(ii)the hospital to which the person is to be taken (and in which the person is to be detained);

(iii)the period for which the person is to be detained in hospital; and

(iv)the steps mentioned in section 46(2) (if any) which may be taken in relation to the person; and

(b)be notified to—

(i)the person to whom it applies;

(ii)any person to whom an explanation was given under section 31(5); and

(iii)any other person the sheriff considers appropriate.

(5)A person authorised under subsection (1)(a) to remove to hospital a person to whom an order under subsection (1) applies may enter any premises in which that person is present in order to execute the order.

(6)The power of entry in subsection (5)—

(a)may be exercised at any time; and

(b)includes power to use reasonable force.

43Order for detention in hospitalS

(1)The sheriff may, if satisfied as to the matters mentioned in subsection (2), make an order authorising—

(a)the detention of a person in hospital; and

(b)the taking in relation to the person of such of the steps mentioned in section 46(2) (if any) as the sheriff considers appropriate.

(2)The matters referred to in subsection (1) are—

(a)that the person—

(i)has an infectious disease; or

(ii)is contaminated;

(b)that as a result—

(i)there is a significant risk to public health; and

(ii)it is necessary, to avoid or minimise that risk, for the person to be detained in hospital; and

(c)that—

(i)before the application under section 41(2)(b) was made, the health board gave an explanation under section 31(3) or (5); or

(ii)where no such explanation was given, it was not reasonably practicable to do so.

(3)An order under subsection (1) has effect—

(a)from the time at which it is made;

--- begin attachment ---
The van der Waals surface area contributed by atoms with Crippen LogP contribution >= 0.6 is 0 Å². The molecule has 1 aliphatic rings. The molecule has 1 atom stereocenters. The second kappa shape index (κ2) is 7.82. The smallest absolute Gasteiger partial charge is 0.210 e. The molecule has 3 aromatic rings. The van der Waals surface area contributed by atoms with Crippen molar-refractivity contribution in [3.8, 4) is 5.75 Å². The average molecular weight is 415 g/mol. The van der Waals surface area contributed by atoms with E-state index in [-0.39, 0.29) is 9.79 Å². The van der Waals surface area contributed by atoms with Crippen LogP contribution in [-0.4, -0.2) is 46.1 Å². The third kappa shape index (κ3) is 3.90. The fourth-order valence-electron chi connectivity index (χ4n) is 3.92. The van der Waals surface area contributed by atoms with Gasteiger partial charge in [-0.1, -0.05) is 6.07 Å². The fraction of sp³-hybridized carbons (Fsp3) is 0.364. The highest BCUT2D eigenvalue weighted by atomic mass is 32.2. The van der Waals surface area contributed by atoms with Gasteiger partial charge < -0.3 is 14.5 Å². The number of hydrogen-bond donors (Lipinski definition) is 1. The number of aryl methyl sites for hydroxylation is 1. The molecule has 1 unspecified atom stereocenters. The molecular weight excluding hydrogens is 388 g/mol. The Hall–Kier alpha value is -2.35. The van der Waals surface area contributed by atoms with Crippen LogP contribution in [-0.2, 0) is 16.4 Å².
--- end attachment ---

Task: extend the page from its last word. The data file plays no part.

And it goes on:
(b)for such period, not exceeding 3 weeks beginning with the day on which the order is made, as the sheriff considers appropriate.

(4)An order under subsection (1) must—

(a)specify—

(i)the person to whom the order applies;

(ii)the hospital in which the person is to be detained;

(iii)the period for which the person is to be detained in hospital; and

(iv)the steps mentioned in section 46(2) (if any) which may be taken in relation to the person; and

(b)be notified to—

(i)the person to whom it applies;

(ii)any person to whom an explanation was given under section 31(5); and

(iii)any other person the sheriff considers appropriate.

44Application where long term detention in hospital necessaryS

(1)This section applies where—

(a)a person is detained in hospital by virtue of a short term detention order; and

(b)the health board which applied for the short term detention order is satisfied that—

(i)the conditions mentioned in subsection (2)(a) and (b) continue to apply;

(ii)it continues to be necessary, to avoid or minimise a significant risk to public health, for the person to be detained in hospital; and

(iii)it is necessary, to avoid or minimise that risk, for the person to be so detained for a period exceeding the maximum period for which a person could be detained by virtue of the short term detention order were that order to be extended under section 49(5)(a) (the “short term maximum period”).